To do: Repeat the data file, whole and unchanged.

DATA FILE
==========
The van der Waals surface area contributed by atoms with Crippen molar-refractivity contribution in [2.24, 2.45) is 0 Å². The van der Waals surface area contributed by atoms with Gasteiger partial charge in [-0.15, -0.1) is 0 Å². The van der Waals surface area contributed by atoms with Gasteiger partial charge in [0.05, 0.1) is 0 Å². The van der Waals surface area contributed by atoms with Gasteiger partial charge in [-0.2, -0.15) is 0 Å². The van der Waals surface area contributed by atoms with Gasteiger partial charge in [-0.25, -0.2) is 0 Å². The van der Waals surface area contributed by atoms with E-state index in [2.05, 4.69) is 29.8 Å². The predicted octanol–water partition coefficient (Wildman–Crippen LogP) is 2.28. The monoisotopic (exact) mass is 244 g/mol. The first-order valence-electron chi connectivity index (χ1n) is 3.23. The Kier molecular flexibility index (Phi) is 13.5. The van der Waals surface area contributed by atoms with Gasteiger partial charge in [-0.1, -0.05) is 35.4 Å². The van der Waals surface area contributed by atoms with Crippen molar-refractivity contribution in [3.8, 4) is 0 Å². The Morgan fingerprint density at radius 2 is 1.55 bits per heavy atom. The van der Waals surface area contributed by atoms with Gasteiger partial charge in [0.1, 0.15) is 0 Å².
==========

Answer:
The van der Waals surface area contributed by atoms with Crippen molar-refractivity contribution in [2.24, 2.45) is 0 Å². The van der Waals surface area contributed by atoms with Gasteiger partial charge in [-0.15, -0.1) is 0 Å². The van der Waals surface area contributed by atoms with Gasteiger partial charge in [0.05, 0.1) is 0 Å². The van der Waals surface area contributed by atoms with Gasteiger partial charge in [-0.2, -0.15) is 0 Å². The van der Waals surface area contributed by atoms with Gasteiger partial charge in [-0.25, -0.2) is 0 Å². The van der Waals surface area contributed by atoms with E-state index in [2.05, 4.69) is 29.8 Å². The predicted octanol–water partition coefficient (Wildman–Crippen LogP) is 2.28. The monoisotopic (exact) mass is 244 g/mol. The first-order valence-electron chi connectivity index (χ1n) is 3.23. The Kier molecular flexibility index (Phi) is 13.5. The van der Waals surface area contributed by atoms with Gasteiger partial charge in [-0.1, -0.05) is 35.4 Å². The van der Waals surface area contributed by atoms with Crippen molar-refractivity contribution in [3.8, 4) is 0 Å². The Morgan fingerprint density at radius 2 is 1.55 bits per heavy atom. The van der Waals surface area contributed by atoms with Gasteiger partial charge in [0.1, 0.15) is 0 Å².